It’s no secret that hydration is one of the keys to successful cycling. Of course, everyone needs water to survive, but having enough on board on even the most gentle of bike rides can be the difference between gliding along at your full potential or struggling up hills and feeling lethargic after a few miles.
Getting the right amount of water for cycling is all down to hydration. This doesn’t necessarily mean swigging a litre of the wet stuff just before you set off on your ride, but following a plan to ensure that you’ve got enough water in your system before, during and after your ride.
Start before you ride
Before you even think about hopping on the bike, you should look at your daily water intake. In the UK, a whopping 89% of us regularly don’t drink the 2 litres per day recommended by the medical professionals. This means the vast majority of adults in the UK are dehydrated most of the time, so will immediately be on the back foot when it comes to cycling performance.
Get used to drinking 2 litres every single day, swapping tea, coffee and soft drinks for water where possible. You’ll not only feel better before you’re ride, but less likely to feel tired and lethargic in day-to-day life.
Figure out how much additional water you need
Knowing how much additional water to put back into your body as you ride is important if you don’t want to feel dizzy and exhausted when you get off the bike, or even worse, start feeling woozy as you ride. The quickest and easiest way to do this is to weight yourself before your ride, then hop back on the scales once you’ve finished.
Sadly, any fat burned won’t show up just yet, but what you will be able to see how much water you’ve lost through sweat. It’s surprising how much you can actually sweat out on a ride, with weight loss in the kilograms entirely possible on really hot days or difficult rides.
The weight of water is really easy to remember (100g = 100ml), so figure out how much weight you’ve lost in grams, then convert that to ml and start drinking! Don’t forget that you’ll still need to drink your 2 litres of daily water alongside this replacement water.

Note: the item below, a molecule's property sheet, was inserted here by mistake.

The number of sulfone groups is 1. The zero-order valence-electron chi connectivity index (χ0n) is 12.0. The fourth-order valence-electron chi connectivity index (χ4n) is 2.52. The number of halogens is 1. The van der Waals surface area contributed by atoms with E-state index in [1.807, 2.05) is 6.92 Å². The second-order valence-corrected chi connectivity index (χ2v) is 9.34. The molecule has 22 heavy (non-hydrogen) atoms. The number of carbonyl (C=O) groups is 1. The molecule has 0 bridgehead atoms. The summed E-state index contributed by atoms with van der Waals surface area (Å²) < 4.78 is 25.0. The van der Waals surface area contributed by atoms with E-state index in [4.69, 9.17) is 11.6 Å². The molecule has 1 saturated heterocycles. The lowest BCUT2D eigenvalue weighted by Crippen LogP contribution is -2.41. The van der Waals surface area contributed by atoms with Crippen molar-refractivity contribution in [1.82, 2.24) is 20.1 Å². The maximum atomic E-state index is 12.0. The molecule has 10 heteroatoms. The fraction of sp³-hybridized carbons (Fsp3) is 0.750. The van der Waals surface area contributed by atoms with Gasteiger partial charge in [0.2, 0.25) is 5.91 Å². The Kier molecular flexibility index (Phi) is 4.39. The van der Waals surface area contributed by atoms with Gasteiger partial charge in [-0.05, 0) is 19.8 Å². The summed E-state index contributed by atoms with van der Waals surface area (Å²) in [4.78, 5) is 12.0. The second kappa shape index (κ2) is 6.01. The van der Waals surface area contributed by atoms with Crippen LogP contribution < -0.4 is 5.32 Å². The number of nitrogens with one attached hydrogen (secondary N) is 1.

Replace lost electrolytes
Hydration isn’t just about replacing lost water. When you sweat, you lose not just water but important electrolytes, like Sodium, Potassium and other minerals that are key to not just to maintaining performance, but also staying alive! These electrolytes need to be replaced to ensure you don’t run out of gas halfway up that big hill.
The best way to do this is to drink solutions that are rich in electrolytes alongside plain water. The best way to do this is to use a hydration supplement.
Hydration supplements are tablets or powders that are added to plain water, or come in the form of a pre-mixed drink that can be drank before, during or after exercise.
Science in Sport offers a range of easy-to-use tablets that can be dropped into your water bottle and sipped like a normal soft drink. There’s no saltiness or sour taste either, with a selection of flavours making it quite easy to get the important stuff back into your system!
Top Tip: Make drinking water easier
We’ve all been there – it’s a red hot day, you’re working hard in the saddle, and you’re getting thirsty. You reach for your water bottle and take a gulp, only to find out your nice cool drink has been replaced by some sort of molten lava thanks to the sun. Nobody wants to have to force hot water down as they ride, so why not splash out on a better bottle?
Insulated water bottles that use double-walling or thermal insulation are great choices for rides on warmer days. Cold, refreshing water will not only act as a mini-motivator as you eat up the miles, but also make you more likely to drink regularly, instead of waiting until the end of the ride for some water that isn’t close to boiling point.